Written by: Suzana Gartner and Aram Simovonian

One of the most fascinating human-animal relationships is the one which exists between humans and horses. Horses are an integral part of Canadian society[1] and as a response to the important role they play a complex system of rules has been developed to regulate horse related activities.

Equine[2] law is the law which pertains to all matters relating to horses, such as organizations, activities, businesses and industries; legal services offered in the area of equine law may surround contracts, criminal, animal welfare, negligence, gaming, estate law and many others. The practice of equine law is a very specialized field and animal lawyers can handle the complexities and types of cases, including: contracts (purchase and sale agreements; boarding agreements; leasing agreements; co-ownership agreements) and negligence claims (injury or liability). Animal lawyers have expertise training in animal related matters, can handle horse-related disputes with sensitivity for the client and consider the best interest of the horse (s). Further, a collaborative process can help parties settle their horse-related disputes in a timely and less expensive manner than traditional litigation. However, litigation is proposed when parties are not willing or able to resolve their horse-related disputes through a collaborative process.

There are a number of Federal and Provincial statutes which address equine related matters; of particular interest is the (i) Horse Racing Licence Act[3] (the “HRLA”), (ii) the Ontario Society for the Prevention of Cruelty to Animals Act[4] (the “OSPCAA”), and (iii) the Criminal Code[5] of Canada (the “CCC”).


Horseracing is not a new concept and it has been a sport for hundreds of years. Ontario made the decision to regulate the horseracing industry by creating the Ontario Racing Commission[6] (the “ORC”). The ORC’s mandate was to govern, direct, control and regulate Ontario’s horseracing industry.[7]

The ORC was subsequently replaced by the HRLA in 2015. The HRLA dissolved the ORC[8] and transferred all matters pertaining to the regulation of horseracing to the Alcohol and Gaming Commission of Ontario (the “AGCO”). The AGCO has 5 regulatory functions[9] in relation to the horseracing industry, specifically:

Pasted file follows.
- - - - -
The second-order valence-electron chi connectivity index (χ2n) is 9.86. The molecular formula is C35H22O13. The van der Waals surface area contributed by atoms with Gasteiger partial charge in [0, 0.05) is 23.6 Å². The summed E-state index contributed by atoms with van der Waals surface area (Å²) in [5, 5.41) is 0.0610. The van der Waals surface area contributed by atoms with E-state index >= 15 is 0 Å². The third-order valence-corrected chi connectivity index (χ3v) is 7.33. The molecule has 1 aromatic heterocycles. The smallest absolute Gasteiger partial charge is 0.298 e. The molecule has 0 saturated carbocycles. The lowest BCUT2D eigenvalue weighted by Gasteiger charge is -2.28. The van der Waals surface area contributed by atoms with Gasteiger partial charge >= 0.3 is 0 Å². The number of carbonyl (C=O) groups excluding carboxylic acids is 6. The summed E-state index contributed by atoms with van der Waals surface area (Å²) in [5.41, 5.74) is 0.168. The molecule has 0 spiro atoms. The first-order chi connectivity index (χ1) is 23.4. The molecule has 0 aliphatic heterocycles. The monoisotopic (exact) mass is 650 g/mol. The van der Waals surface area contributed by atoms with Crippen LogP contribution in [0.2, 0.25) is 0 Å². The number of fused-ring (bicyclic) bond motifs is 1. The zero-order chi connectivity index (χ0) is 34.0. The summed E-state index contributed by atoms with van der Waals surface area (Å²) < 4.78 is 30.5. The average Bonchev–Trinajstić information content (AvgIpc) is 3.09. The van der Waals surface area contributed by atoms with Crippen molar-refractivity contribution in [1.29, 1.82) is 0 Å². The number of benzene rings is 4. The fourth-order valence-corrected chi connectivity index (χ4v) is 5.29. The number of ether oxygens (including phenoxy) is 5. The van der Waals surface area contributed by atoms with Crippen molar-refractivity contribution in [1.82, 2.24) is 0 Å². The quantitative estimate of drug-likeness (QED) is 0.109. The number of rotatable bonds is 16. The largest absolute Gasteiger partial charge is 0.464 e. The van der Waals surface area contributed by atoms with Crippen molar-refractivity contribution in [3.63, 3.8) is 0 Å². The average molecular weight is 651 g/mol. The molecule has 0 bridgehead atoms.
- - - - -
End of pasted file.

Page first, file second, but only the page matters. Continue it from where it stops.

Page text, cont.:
1.     Officiating Races The AGCO will appoint 3 Judges/Stewards to supervise horseraces, enforce the Rules of Racing, conduct investigations and impose prohibitions when violations have occurred by way of fine or license suspension.


2.     Ensure Compliance Investigators/Compliance Officers will administer drug and breathalyzer tests on humans, conduct searches for prohibited items as well as assure compliance with racetrack security standards.


3.     Conduct Investigations The Investigation and Enforcement Bureau (the “IEB”) may investigate racing violations such as fraud, animal abuse, animal death and will also monitor equine medication programs and enforce orders or rulings made by Judges/Stewards.


4.     Issuing Licenses The AGCO is responsible for the issuance of licenses to persons and business as they relate to the horse racing industry.


5.     Regulation of Racetracks The AGCO also licenses, reviews the business plans, and fire safety and health plans of racetracks as well as approves the race dates requested by the racetracks.

The AGCO has established the Rules of Racing (the “Rules”) which have been developed as per s.5(1) of the HRLA; these Rules are enforced by Judges/Stewards appointed by the AGCO. There are two sets of Rules, (i) Rules of Standardbred Racing,[10] and (ii) Rules of Thoroughbred Racing.[11]

As with all areas of life, the world of horseracing is not free from dispute. There are two adjudicative bodies which hear horseracing disputes as they relate to the HRLA; (i) the Horse Racing Appeal Panel[12] (the “HRAP”), and (ii) the License Appeal Tribunal[13] (the “LAT”).


A person who considers themselves aggrieved by a decision of a steward, judge, veterinarian, race track official, racing association official, licensing agent or office or employee of the AGCO, may appeal the decision to the HRAP.[14]

For instance, in a 2017[15] decision, the AGCO imposed conditions on Mr. Fuller’s license because he administered illegal substances to his racehorse, “Saintpaddysboy”. Amongst other things, the conditions included the following; (i) the obligation to keep the peace and be of good behaviour (ii) the obligation to allow AGCO Investigators access to Mr. Fuller’s stable area at any time in order to conduct searches for illegal medication or drugs and (iii) the obligation to allow the AGCO Investigators to seize any illegal drugs which may be found. Alongside the conditions placed on his license, Mr. Fuller was fined and his license temporarily suspended; “Saintpaddysboy” received a temporary suspension from being able to race.[16]


The LAT’s mandate is to adjudicate appeals involving compensation claims and licensing disputes. The LAT adjudicates licensing appeals which pertain to over 25 statutes, including the HRLA.


The people of Ontario…believe that how we treat animals…helps define our humanity, morality and compassion as a society.[17] Horses are legal defined in a number of ways, they may be athletes, vehicles, livestock and even law enforcement animals. The protection the law offers horses is entirely dependent on their classification, meaning, the level of protection may be low or high depending on the categorization of the animal.

Below is an examination of the protections offered to horses under the CCC and the OSPCAA.